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Social game valuations are "crazy," says Bigpoint CEO

Wed 01 Sep 2010 7:00am GMT / 3:00am EDT / 12:00am PDT
BusinessPublishing

Online publisher targets "struggling" console developers for acquisition while social market is overpriced

While social game companies are over-valued, online publisher Bigpoint is eyeing traditional console makers for acquisition as they represent better value and are struggling in their own market.

Speaking to GamesIndustry.biz today, CEO Heiko Hubertz said that deals like Disney's $763 million buyout of Playdom are "crazy" and he doesn't expect valuations to drop to realistic levels for at least another year.

"There are many companies that have paid crazy valuations, just look at the Disney and Playdom acquisition, that was a crazy valuation from my point of view," said Hubertz.

"We're also in the same segment and if you want to grow at the same speed as your competitors you cannot only grow organically, you have to buy other companies.

"In 12 months, maybe 18 months the prices will be more realistic and then we can look at buying more companies. But that doesn't mean we don't want to acquire now. We're also acquiring companies with a realistic valuation, and there are still companies out there, we're talking to many of them."

The company publishes browser games such as Dark Orbit, Poisonville and War of Titans, and has recently snapped up Drakensang developer Radon Labs. It is also tying up significant deals with Universal and Playboy as it expands with brands and franchises.

Instead of looking at social, online and mobile studios, Hubertz said that Bigpoint hopes to cherry-pick console developers grateful of the lifeline, and put them to work in the new sector.

"In the traditional games industry, in the boxed industry, there are developers who are really struggling and they are not asking for high valuation, they are just asking for survival.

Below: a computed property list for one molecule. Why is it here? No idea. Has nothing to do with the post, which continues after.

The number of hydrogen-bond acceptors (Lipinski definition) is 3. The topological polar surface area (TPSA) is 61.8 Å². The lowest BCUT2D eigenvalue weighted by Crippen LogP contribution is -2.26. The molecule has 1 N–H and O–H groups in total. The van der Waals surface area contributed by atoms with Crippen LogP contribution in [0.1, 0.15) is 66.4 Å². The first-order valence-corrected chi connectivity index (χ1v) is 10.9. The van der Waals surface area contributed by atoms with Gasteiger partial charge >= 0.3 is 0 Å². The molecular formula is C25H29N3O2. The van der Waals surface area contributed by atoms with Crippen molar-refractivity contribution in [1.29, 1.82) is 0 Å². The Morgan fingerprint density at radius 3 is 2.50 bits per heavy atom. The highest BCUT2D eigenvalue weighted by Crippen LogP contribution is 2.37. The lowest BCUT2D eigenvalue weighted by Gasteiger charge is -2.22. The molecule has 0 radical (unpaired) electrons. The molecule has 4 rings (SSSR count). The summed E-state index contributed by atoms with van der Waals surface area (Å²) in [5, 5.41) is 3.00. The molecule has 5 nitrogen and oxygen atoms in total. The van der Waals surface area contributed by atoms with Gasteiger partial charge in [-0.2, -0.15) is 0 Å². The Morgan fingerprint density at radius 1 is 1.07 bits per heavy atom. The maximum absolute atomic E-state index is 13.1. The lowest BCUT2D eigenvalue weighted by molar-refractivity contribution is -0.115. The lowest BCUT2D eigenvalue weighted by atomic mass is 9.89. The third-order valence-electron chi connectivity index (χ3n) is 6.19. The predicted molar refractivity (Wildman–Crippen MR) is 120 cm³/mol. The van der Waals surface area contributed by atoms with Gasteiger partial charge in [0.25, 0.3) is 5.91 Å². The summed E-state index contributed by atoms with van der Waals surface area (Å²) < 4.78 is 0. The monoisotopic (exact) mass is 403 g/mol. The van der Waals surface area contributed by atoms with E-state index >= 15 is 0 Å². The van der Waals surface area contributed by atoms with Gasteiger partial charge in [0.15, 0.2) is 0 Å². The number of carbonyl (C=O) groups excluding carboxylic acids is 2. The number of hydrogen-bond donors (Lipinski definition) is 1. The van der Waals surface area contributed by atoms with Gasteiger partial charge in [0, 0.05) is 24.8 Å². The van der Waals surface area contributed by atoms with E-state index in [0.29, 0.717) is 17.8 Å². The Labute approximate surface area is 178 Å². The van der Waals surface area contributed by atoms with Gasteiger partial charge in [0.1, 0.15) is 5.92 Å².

"We're looking exactly for these kind of developers because when it comes to high quality 3D games they have the experience. We can just give them another engine, they don't need to use the Xbox or PlayStation technology, they can use our web technology. They can still develop the same quality of game it's just for a browser."

However, Bigpoint has no desire to enter the console space, said Hubertz, as it's too enclosed and the company wants to work across multiple platforms.

The full interview with Heiko Hubertz, can be read here.

5 Comments

Tomas Lidström Lighting Artist, Rebellion

16 0 0.0
Good for the over valued companies. Im sure they can find the extra pocket room for whoever is the highest bidder. :)

Hate to see too much money being spent tho, so i guess its good for the entire market once it seattles down.

Edited 1 times. Last edit by Tomas Lidström on 1st September 2010 11:42am

Posted:4 years ago

#1

Terence Gage Freelance writer

1,289 126 0.1
I don't know a lot about social games - I never play them and am not on Facebook - but some of these prices do seem crazy considering how these applications seem to have a short lifespan and how fickle the market can be.

Posted:4 years ago

#2
its simple.

The casual games market isnt saturated yet. The console games are crowded by established IPS and set yearly cycles. Publishers are out of new IPs to buy or license. There is only so many sequelitis to procure and develop.

Casual looks cool for the moment (but I doubt it has any true lasting potential)

Posted:4 years ago

#3

Victor Perez CEO, Games GI

64 0 0.0
Again and again coming to the same discussion about product vs company value in entertainment. In entertainment there are only products, if you have been successfully once it does not mean you will be again… tell it to APB investors… The key question here is how to collect the online pay users, that 10% of conversion rate. The Bigpoint model is not a growing model as it is, because of their business basement, limited.

Now they are now trying to create add value for sure for selling the company and collect their bonus… but it will be hard… really hard.

Posted:4 years ago

#4

Eric Preisz CEO, GarageGames

12 0 0.0
Everyone talks about social games as being bad games and they are right. Heck, I'm sure the social game companies would even suggest they are bad games. The thing is, these social games are really awesome exercises in social engineering with a game attached to it as opposed to the other way around like we have in our traditional business. The difference is that while games are appealing to many, social is appealing to a much larger number and different demographic.

Valuation that aren't based on a multiplier of existing revenue and reasonable discount rates for the future are just a gamble and worth what a buyer is willing to pay. For some, double and tipple digit million eyeballs producing decent revenue are very valuable.

Posted:4 years ago

#5

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